The posts on this blog are for information only, and are not intended to substitute for a doctor-patient or other healthcare professional-patient relationship nor do they constitute medical or healthcare advice of any kind. Any information in these posts should not be acted upon without consideration of primary source material and professional input from one's own healthcare professionals.

The Trans-fat Ban. A Nationwide Step in a Healthier Direction.

credit: Don Partlan, Flickr

credit: Don Partlan, Flickr

In the early- to mid-1900s, the use of trans-fats skyrocketed, because they were easy to use, had a long shelf-life, and were extremely cost effective to produce. And far from making consumers feel deprived of saturated fats, trans-fats gave foods a taste and texture that many craved. It was even believed that trans-fats were a healthy substitute for saturated fat, but over the years evidence has proven that exactly the opposite is true.

As early as the 1950s, rumbles in the scientific community began, wondering if the trans-fats boom was leading to the large increase of coronary artery disease seen across the country. But it wasn’t until the 1990s that the potentially negative effects of trans-fats were given serious attention.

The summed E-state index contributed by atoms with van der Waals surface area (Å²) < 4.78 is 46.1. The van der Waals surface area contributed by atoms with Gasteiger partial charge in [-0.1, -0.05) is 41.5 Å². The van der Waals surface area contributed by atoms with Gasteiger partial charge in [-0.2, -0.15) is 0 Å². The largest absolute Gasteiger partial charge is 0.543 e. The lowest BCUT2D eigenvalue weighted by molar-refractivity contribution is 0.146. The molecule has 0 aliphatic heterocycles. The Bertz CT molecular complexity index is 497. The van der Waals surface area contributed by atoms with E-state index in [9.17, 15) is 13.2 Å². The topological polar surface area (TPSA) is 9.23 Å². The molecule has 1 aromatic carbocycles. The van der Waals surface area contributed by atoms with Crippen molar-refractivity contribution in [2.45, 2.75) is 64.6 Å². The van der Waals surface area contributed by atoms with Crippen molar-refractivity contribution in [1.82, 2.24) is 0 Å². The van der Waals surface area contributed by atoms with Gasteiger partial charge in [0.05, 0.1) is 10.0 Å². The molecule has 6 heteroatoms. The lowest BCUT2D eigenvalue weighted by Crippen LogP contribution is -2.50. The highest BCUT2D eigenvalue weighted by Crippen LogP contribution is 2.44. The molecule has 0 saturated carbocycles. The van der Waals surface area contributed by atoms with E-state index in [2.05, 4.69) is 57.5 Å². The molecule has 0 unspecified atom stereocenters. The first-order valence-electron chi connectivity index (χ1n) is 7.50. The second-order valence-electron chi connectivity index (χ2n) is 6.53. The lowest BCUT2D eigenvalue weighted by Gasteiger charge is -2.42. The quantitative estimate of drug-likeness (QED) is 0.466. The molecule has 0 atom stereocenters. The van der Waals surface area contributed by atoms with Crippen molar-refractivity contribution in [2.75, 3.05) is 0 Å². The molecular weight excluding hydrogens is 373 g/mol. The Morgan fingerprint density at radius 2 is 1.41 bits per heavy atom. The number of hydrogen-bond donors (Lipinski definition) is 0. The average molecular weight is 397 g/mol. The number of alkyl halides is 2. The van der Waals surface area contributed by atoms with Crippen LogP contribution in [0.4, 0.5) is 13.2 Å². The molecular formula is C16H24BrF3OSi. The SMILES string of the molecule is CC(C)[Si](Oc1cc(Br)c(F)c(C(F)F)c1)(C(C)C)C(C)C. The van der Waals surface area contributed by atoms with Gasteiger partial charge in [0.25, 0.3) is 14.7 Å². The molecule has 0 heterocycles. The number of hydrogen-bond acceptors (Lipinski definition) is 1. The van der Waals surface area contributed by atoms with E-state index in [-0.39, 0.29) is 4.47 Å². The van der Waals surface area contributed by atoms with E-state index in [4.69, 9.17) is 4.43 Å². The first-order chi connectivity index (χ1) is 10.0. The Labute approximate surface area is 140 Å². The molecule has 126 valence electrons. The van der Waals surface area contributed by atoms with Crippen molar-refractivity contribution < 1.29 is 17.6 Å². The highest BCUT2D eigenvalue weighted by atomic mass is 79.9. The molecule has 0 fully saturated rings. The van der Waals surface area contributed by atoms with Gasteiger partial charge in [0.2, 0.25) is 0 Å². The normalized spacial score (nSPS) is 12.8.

Now, in 2014, we’ve reached another milestone. The FDA is removing trans-fats from the Generally Regarded As Safe (GRAS) list—making the unhealthy fats effectively banned. This proposal eliminates the loophole that let manufacturers label their foods as having 0 grams of trans-fats per serving if they contain less than half a gram. With multiple servings, those levels of trans-fats add up, meaning that consumers would be able to eat dangerous levels without even knowing it. Continue reading

The posts on this blog are for information only, and are not intended to substitute for a doctor-patient or other healthcare professional-patient relationship nor do they constitute medical or healthcare advice of any kind. Any information in these posts should not be acted upon without consideration of primary source material and professional input from one's own healthcare professionals.